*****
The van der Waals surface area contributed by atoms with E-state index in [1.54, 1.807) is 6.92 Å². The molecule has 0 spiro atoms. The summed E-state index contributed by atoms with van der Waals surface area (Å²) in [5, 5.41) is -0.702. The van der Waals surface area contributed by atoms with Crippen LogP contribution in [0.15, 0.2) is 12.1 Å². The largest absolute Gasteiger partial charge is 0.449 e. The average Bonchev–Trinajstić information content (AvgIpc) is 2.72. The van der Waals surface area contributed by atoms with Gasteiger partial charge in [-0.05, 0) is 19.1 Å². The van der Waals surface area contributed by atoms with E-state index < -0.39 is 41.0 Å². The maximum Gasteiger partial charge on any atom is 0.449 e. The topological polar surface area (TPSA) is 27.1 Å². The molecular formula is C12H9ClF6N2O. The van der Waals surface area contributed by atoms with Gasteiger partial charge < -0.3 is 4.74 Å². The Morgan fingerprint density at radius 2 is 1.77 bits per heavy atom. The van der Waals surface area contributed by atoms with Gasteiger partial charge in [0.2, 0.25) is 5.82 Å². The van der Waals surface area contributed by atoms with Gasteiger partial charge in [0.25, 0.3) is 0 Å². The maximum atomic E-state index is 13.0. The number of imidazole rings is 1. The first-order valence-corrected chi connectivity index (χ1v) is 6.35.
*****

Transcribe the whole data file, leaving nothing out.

The van der Waals surface area contributed by atoms with E-state index in [1.54, 1.807) is 6.92 Å². The molecule has 0 spiro atoms. The summed E-state index contributed by atoms with van der Waals surface area (Å²) in [5, 5.41) is -0.702. The van der Waals surface area contributed by atoms with Crippen LogP contribution in [0.15, 0.2) is 12.1 Å². The largest absolute Gasteiger partial charge is 0.449 e. The average Bonchev–Trinajstić information content (AvgIpc) is 2.72. The van der Waals surface area contributed by atoms with Gasteiger partial charge in [-0.05, 0) is 19.1 Å². The van der Waals surface area contributed by atoms with E-state index < -0.39 is 41.0 Å². The maximum Gasteiger partial charge on any atom is 0.449 e. The topological polar surface area (TPSA) is 27.1 Å². The molecular formula is C12H9ClF6N2O. The van der Waals surface area contributed by atoms with Gasteiger partial charge < -0.3 is 4.74 Å². The Morgan fingerprint density at radius 2 is 1.77 bits per heavy atom. The van der Waals surface area contributed by atoms with Gasteiger partial charge in [0.2, 0.25) is 5.82 Å². The van der Waals surface area contributed by atoms with Gasteiger partial charge in [0.25, 0.3) is 0 Å². The maximum atomic E-state index is 13.0. The number of imidazole rings is 1. The first-order valence-corrected chi connectivity index (χ1v) is 6.35.